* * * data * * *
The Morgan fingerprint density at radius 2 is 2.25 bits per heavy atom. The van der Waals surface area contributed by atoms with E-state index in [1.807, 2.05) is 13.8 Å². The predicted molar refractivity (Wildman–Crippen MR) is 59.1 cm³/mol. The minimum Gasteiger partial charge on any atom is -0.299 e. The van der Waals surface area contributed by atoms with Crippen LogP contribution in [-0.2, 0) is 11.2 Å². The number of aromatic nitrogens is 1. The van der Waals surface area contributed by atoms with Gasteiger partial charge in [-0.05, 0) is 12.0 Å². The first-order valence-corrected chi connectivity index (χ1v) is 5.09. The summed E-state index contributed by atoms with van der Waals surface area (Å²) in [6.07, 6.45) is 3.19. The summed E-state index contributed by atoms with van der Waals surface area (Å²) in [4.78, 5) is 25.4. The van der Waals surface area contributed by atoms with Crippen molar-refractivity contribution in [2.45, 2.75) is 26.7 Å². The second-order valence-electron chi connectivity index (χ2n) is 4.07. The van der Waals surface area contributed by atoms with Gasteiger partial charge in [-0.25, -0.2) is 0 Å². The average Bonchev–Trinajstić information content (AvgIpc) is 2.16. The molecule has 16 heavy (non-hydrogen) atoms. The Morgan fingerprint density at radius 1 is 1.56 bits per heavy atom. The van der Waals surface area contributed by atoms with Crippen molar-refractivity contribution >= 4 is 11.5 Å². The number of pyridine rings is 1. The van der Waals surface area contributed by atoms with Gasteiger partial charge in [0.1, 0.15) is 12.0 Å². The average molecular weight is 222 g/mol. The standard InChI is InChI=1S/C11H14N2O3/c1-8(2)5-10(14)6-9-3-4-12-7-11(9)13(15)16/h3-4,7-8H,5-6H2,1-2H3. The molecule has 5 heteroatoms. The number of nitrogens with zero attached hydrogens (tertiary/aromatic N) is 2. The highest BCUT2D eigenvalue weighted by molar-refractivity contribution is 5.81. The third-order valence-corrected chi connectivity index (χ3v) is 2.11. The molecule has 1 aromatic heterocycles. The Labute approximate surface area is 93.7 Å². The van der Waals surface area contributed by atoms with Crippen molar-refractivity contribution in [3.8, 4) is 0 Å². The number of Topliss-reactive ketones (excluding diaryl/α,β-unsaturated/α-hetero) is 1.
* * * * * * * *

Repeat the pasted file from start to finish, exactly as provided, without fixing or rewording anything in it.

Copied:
The Morgan fingerprint density at radius 2 is 2.25 bits per heavy atom. The van der Waals surface area contributed by atoms with E-state index in [1.807, 2.05) is 13.8 Å². The predicted molar refractivity (Wildman–Crippen MR) is 59.1 cm³/mol. The minimum Gasteiger partial charge on any atom is -0.299 e. The van der Waals surface area contributed by atoms with Crippen LogP contribution in [-0.2, 0) is 11.2 Å². The number of aromatic nitrogens is 1. The van der Waals surface area contributed by atoms with Gasteiger partial charge in [-0.05, 0) is 12.0 Å². The first-order valence-corrected chi connectivity index (χ1v) is 5.09. The summed E-state index contributed by atoms with van der Waals surface area (Å²) in [6.07, 6.45) is 3.19. The summed E-state index contributed by atoms with van der Waals surface area (Å²) in [4.78, 5) is 25.4. The van der Waals surface area contributed by atoms with Crippen molar-refractivity contribution in [2.45, 2.75) is 26.7 Å². The second-order valence-electron chi connectivity index (χ2n) is 4.07. The van der Waals surface area contributed by atoms with Gasteiger partial charge in [-0.25, -0.2) is 0 Å². The average Bonchev–Trinajstić information content (AvgIpc) is 2.16. The molecule has 16 heavy (non-hydrogen) atoms. The Morgan fingerprint density at radius 1 is 1.56 bits per heavy atom. The van der Waals surface area contributed by atoms with Crippen molar-refractivity contribution >= 4 is 11.5 Å². The number of pyridine rings is 1. The van der Waals surface area contributed by atoms with Gasteiger partial charge in [0.1, 0.15) is 12.0 Å². The average molecular weight is 222 g/mol. The standard InChI is InChI=1S/C11H14N2O3/c1-8(2)5-10(14)6-9-3-4-12-7-11(9)13(15)16/h3-4,7-8H,5-6H2,1-2H3. The molecule has 5 heteroatoms. The number of nitrogens with zero attached hydrogens (tertiary/aromatic N) is 2. The highest BCUT2D eigenvalue weighted by molar-refractivity contribution is 5.81. The third-order valence-corrected chi connectivity index (χ3v) is 2.11. The molecule has 1 aromatic heterocycles. The Labute approximate surface area is 93.7 Å². The van der Waals surface area contributed by atoms with Crippen molar-refractivity contribution in [3.8, 4) is 0 Å². The number of Topliss-reactive ketones (excluding diaryl/α,β-unsaturated/α-hetero) is 1.